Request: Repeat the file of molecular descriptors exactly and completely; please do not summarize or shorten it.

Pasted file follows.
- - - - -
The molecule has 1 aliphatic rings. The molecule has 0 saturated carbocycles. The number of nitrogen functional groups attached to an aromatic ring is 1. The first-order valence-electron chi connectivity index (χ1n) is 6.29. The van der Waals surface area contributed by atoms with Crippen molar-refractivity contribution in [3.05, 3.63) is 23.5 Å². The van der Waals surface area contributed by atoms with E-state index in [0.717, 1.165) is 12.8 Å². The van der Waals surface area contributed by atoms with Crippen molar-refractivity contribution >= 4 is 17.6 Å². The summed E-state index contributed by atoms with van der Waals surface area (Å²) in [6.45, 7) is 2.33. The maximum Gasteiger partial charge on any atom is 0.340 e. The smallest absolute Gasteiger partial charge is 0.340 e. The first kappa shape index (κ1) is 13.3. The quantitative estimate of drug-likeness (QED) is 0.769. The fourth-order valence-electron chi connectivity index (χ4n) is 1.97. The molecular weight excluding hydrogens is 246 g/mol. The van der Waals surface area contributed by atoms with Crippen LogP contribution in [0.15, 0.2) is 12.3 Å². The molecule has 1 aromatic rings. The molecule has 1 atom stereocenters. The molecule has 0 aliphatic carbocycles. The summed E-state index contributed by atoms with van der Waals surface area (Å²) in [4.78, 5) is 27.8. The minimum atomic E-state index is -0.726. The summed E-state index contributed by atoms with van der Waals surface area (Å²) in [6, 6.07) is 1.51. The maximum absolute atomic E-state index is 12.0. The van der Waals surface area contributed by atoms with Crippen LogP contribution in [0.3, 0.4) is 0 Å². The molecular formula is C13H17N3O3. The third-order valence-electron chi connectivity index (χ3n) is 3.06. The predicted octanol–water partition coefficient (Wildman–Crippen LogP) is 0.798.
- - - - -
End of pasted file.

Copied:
The molecule has 1 aliphatic rings. The molecule has 0 saturated carbocycles. The number of nitrogen functional groups attached to an aromatic ring is 1. The first-order valence-electron chi connectivity index (χ1n) is 6.29. The van der Waals surface area contributed by atoms with Crippen molar-refractivity contribution in [3.05, 3.63) is 23.5 Å². The van der Waals surface area contributed by atoms with E-state index in [0.717, 1.165) is 12.8 Å². The van der Waals surface area contributed by atoms with Crippen molar-refractivity contribution >= 4 is 17.6 Å². The summed E-state index contributed by atoms with van der Waals surface area (Å²) in [6.45, 7) is 2.33. The maximum Gasteiger partial charge on any atom is 0.340 e. The smallest absolute Gasteiger partial charge is 0.340 e. The first kappa shape index (κ1) is 13.3. The quantitative estimate of drug-likeness (QED) is 0.769. The fourth-order valence-electron chi connectivity index (χ4n) is 1.97. The molecular weight excluding hydrogens is 246 g/mol. The van der Waals surface area contributed by atoms with Crippen LogP contribution in [0.15, 0.2) is 12.3 Å². The molecule has 1 aromatic rings. The molecule has 1 atom stereocenters. The molecule has 0 aliphatic carbocycles. The summed E-state index contributed by atoms with van der Waals surface area (Å²) in [4.78, 5) is 27.8. The minimum atomic E-state index is -0.726. The summed E-state index contributed by atoms with van der Waals surface area (Å²) in [6, 6.07) is 1.51. The maximum absolute atomic E-state index is 12.0. The van der Waals surface area contributed by atoms with Crippen LogP contribution in [0.3, 0.4) is 0 Å². The molecular formula is C13H17N3O3. The third-order valence-electron chi connectivity index (χ3n) is 3.06. The predicted octanol–water partition coefficient (Wildman–Crippen LogP) is 0.798.